My first thought looking at Part-Time Gods was that, if White Wolf were to make a superpowers game for the World of Darkness, it would look a lot like this. It has many of the same ideas: supernaturally-endowed people hiding amongst humanity, split into several societies that they hang out with, all with different agendas. It works there, and it works in this game as well.
First off, the book is pretty to look at. The illustrations are nice, and I like the side borders. It adds a nice gothy/dark feel to it. The layout is easy to read and nicely written. There's a good history on the world and people in it that's not too lengthy big gives you a good idea of what's happened and what's going on now.
The point of the game is that you're playing ordinary people that have been given the divine Spark, which makes them gods on the level of the Asgardians or Olympians. However, they need humanity to keep them grounded, some kind of attachment to a person, group or location (no items - there's a good explanation why), otherwise they're overtaken by their divinity and the basically go insane, becoming more a force of nature than a god who listens to followers.
I like this take on the achievement of godhood. In a lot of games of this sort, you have to separate yourself from humanity because you're no longer one of them. Here, you need them in order to keep being the person you are.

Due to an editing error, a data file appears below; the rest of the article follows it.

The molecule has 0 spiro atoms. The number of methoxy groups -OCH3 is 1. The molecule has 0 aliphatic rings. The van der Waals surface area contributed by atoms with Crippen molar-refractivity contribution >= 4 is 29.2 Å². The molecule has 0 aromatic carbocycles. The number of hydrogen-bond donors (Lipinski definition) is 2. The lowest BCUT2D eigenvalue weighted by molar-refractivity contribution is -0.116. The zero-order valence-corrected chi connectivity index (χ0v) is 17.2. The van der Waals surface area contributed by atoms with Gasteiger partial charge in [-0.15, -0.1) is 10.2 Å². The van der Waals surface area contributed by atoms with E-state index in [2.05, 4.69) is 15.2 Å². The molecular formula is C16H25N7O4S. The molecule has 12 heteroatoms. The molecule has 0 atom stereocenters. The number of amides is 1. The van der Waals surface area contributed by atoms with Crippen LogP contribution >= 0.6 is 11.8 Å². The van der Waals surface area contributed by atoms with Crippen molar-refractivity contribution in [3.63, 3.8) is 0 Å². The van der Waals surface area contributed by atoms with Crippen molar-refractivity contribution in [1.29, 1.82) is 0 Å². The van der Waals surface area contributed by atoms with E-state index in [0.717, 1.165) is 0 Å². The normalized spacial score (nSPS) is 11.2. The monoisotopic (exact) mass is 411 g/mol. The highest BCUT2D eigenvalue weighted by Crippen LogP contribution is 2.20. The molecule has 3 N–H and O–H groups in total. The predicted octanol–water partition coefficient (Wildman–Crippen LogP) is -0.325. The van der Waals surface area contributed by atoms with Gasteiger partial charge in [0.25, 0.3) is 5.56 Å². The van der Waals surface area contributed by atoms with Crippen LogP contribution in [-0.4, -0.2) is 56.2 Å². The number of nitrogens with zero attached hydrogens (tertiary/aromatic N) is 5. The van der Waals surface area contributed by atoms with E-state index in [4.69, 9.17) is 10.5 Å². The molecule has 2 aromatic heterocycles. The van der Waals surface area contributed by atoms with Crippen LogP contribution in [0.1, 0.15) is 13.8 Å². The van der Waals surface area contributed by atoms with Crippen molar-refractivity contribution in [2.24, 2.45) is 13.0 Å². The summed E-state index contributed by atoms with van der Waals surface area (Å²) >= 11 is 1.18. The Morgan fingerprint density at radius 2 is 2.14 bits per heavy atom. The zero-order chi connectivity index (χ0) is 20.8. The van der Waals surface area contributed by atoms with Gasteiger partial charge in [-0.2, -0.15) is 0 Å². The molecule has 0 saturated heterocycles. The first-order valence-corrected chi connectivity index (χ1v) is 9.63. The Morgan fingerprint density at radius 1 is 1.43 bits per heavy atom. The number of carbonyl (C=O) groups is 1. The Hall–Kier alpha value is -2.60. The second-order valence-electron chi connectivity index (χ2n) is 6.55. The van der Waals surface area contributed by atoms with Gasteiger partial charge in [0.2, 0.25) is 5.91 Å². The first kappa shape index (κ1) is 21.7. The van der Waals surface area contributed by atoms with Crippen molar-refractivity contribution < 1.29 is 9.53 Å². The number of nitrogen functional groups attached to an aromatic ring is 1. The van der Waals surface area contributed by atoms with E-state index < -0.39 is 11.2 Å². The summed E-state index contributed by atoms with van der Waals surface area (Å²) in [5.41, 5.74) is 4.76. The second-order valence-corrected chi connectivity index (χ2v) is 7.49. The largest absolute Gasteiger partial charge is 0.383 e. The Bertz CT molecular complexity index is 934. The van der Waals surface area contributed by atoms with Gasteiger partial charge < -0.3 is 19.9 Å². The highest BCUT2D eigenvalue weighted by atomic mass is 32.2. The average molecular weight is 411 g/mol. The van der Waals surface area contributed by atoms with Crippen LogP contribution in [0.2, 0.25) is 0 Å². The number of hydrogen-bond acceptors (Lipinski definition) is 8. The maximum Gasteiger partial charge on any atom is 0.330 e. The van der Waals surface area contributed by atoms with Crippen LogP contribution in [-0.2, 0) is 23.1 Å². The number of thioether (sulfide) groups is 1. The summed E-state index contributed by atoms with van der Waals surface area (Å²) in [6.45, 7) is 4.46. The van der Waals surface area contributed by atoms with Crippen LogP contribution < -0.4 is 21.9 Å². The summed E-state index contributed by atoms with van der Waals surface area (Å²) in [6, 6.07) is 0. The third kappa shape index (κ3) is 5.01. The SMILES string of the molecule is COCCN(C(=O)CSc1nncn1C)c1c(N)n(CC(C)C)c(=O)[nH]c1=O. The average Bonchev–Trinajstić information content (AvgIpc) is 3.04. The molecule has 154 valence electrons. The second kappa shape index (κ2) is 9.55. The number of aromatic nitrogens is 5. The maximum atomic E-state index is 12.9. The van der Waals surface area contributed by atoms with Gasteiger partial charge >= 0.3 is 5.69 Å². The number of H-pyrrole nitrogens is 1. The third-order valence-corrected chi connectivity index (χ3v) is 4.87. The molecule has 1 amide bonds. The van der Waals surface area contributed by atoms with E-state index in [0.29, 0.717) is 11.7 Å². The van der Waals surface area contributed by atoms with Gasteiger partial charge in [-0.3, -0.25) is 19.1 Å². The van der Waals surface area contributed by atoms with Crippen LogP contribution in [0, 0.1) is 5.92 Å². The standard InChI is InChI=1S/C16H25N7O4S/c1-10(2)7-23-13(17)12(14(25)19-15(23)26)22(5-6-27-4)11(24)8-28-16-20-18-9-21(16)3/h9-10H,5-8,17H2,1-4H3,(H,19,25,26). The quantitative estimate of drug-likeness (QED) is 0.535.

In reading it, we get to my biggest gripe about the game: It really needs to be proofread. There's no spelling errors to speak of, but a lot of cases where the wrong version of words were used: accept/except, they're/there, picque/peak, etc. Seeing that is kind of jarring to me.
The mechanics are nice and simple: Attribute + skill +d20. You use that for everything, and it works quite nicely.
Making characters can be a little lengthy, but that's because it requires a little forethought. Like I said before, human attachments are required to keep your sanity, so you have to decide who or what you're attached to, like a parent, sibling, best friend, organization, whatever. Names are good, too. So you have to plan out a little ahead of time.However, the creation system is fairly straightforward, so it's not a problem at all.
My only other problem with the game is in the setting setting. When you make your character, you pick which group you're a part of, like Clans in Vampire. In this case, they're called "Theologies." I had some trouble sympathizing or finding something to like about most of them. While they all do have some strengths that are good for characters, most of them seem like a bunch of right bastards. This is a minor thing, however, and might make for a good role-playing challenge.
All-in-all, though, I enjoyed looking at this game and I look forward to playing it with my group. The setting is clever and nicely thought out, and the mechanics are simple and easy to do. Characters are complete with a little preplanning and balanced out well. I'd definitely recommend Part-Time Gods.
[4 of 5 Stars!]